Kenya has asked Somalia to investigate “unclear circumstances” under which a light aircraft was shot down in Bardale area.
The cargo plane carrying aid supplies for use in the fight against Covid-19 was shot down in Somalia on Monday, killing all six on board.
According to the Somali Ministry of Transport and Civil Aviation. the incident occurred around 3.30 pm local time.
Of the six who were in the Embraer 5Y-AXO plane belonging to African Express, two are Kenyan pilots and four Somali nationals.
“The incident occurred under unclear circumstances. The aircraft had been and was supporting humanitarian operations during this Covid-19 pandemic period,” the Ministry said in a statement issued Tuesday.
In its message to Mogadishu, Nairobi demanded swift investigations into the incident, warning that it could harm humanitarian aid deliveries in Somalia.
“Kenyan and other humanitarian aircraft operating in the region are also urged to enhance extra precaution in light of the unclear circumstances surrounding the incident…The Ministry of Foreign Affairs working with other agencies shall keenly monitor the investigation of this tragic incident and will collaborate with all to bring closure and resolution.”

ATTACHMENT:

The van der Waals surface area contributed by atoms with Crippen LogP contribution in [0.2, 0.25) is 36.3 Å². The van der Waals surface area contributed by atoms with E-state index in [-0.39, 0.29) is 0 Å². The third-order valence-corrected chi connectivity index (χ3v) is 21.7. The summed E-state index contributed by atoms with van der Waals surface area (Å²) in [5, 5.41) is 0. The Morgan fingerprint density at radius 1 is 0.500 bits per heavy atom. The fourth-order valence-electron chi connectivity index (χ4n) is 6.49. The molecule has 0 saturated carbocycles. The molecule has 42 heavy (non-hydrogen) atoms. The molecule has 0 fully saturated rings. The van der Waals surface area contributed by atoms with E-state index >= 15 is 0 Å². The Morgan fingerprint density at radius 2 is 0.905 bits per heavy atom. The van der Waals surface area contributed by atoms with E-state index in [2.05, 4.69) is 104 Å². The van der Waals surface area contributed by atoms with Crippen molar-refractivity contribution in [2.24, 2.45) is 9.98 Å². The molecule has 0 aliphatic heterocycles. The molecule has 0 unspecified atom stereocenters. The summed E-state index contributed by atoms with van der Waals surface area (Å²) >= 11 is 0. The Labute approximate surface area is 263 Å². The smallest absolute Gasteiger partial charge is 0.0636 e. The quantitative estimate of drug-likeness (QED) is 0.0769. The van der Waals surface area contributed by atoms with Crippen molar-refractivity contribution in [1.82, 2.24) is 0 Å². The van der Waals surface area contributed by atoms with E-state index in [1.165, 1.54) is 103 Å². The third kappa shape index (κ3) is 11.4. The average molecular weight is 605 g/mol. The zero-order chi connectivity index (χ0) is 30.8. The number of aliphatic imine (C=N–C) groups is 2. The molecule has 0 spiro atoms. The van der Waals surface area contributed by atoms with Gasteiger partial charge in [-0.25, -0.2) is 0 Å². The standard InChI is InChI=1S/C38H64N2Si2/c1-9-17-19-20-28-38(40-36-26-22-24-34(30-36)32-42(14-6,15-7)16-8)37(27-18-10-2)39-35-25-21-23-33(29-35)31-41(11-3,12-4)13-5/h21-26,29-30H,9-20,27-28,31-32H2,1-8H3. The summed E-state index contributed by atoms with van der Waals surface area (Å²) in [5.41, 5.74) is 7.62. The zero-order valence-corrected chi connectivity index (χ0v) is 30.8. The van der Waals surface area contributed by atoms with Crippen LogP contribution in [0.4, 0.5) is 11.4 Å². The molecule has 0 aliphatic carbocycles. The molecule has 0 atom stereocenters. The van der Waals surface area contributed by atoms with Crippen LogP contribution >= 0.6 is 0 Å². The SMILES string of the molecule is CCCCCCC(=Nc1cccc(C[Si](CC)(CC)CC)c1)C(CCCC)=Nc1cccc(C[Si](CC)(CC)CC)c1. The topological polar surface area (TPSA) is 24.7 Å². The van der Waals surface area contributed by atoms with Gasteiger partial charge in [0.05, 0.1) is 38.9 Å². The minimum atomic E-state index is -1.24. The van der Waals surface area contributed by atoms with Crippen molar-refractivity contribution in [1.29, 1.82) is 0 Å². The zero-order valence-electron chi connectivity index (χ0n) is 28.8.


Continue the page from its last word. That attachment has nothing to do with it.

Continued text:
Local security officials told Reuters that a rocket-propelled grenade brought down the light Kenyan-registered aircraft while it was landing in the town in the Bay region.
Al Qaeda-linked insurgency group Al Shabaab has a presence in the area where the plane came down, although the town of Bardale and its airfield is secured by Somali forces and Ethiopian troops, Reuters reported.
State-run Somalia News Agency said it was not clear why the plane, which belonged to African Express Airways, crashed.
The plane was coming from Mogadishu to Baidoa with the continued flight to Bardale where it crashed, the agency reported.
Reuters quoted Somalia’s former Minister of Defence Abdirashid Abdullahi Mohamed as saying that a witness at the airfield reported that the plane had made an initial attempt to land.
It had to swing around again due to wildlife on the airfield, and then appeared to be shot on one wing on its second approach.
Somali Transport Minister Mohamed Salad told the news agency that he was sending a unit to investigate, which will arrive on Tuesday, and welcomed international assistance.